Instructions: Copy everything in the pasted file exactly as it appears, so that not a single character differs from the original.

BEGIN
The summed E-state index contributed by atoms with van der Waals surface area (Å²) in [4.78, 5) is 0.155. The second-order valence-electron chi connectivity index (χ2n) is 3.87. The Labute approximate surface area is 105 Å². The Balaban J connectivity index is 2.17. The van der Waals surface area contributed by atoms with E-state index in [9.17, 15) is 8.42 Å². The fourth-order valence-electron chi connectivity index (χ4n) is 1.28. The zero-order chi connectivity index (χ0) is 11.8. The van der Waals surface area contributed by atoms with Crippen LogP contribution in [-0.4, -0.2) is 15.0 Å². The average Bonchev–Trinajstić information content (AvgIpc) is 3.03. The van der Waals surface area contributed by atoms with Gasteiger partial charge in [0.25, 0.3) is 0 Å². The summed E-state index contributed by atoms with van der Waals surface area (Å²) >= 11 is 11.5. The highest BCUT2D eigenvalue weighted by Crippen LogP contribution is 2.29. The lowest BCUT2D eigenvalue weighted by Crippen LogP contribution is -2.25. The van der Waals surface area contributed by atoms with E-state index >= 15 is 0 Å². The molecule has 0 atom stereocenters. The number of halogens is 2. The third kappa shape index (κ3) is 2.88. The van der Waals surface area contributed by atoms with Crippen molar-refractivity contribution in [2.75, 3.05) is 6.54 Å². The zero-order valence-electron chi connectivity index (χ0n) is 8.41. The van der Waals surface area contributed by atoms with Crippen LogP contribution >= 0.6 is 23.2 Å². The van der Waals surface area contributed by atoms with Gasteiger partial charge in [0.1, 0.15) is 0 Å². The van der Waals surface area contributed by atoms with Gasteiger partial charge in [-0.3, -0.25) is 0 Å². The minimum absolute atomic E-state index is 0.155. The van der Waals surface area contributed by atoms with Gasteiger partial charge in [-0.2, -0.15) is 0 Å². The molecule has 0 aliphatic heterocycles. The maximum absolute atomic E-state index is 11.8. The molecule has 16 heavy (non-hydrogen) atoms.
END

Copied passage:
The summed E-state index contributed by atoms with van der Waals surface area (Å²) in [4.78, 5) is 0.155. The second-order valence-electron chi connectivity index (χ2n) is 3.87. The Labute approximate surface area is 105 Å². The Balaban J connectivity index is 2.17. The van der Waals surface area contributed by atoms with E-state index in [9.17, 15) is 8.42 Å². The fourth-order valence-electron chi connectivity index (χ4n) is 1.28. The zero-order chi connectivity index (χ0) is 11.8. The van der Waals surface area contributed by atoms with Crippen LogP contribution in [-0.4, -0.2) is 15.0 Å². The average Bonchev–Trinajstić information content (AvgIpc) is 3.03. The van der Waals surface area contributed by atoms with Gasteiger partial charge in [0.25, 0.3) is 0 Å². The summed E-state index contributed by atoms with van der Waals surface area (Å²) >= 11 is 11.5. The highest BCUT2D eigenvalue weighted by Crippen LogP contribution is 2.29. The lowest BCUT2D eigenvalue weighted by Crippen LogP contribution is -2.25. The van der Waals surface area contributed by atoms with E-state index >= 15 is 0 Å². The molecule has 0 atom stereocenters. The number of halogens is 2. The third kappa shape index (κ3) is 2.88. The van der Waals surface area contributed by atoms with Crippen molar-refractivity contribution in [2.75, 3.05) is 6.54 Å². The zero-order valence-electron chi connectivity index (χ0n) is 8.41. The van der Waals surface area contributed by atoms with Crippen LogP contribution >= 0.6 is 23.2 Å². The van der Waals surface area contributed by atoms with Gasteiger partial charge in [0.1, 0.15) is 0 Å². The van der Waals surface area contributed by atoms with Gasteiger partial charge in [-0.3, -0.25) is 0 Å². The minimum absolute atomic E-state index is 0.155. The van der Waals surface area contributed by atoms with Gasteiger partial charge in [-0.2, -0.15) is 0 Å². The molecule has 0 aliphatic heterocycles. The maximum absolute atomic E-state index is 11.8. The molecule has 16 heavy (non-hydrogen) atoms.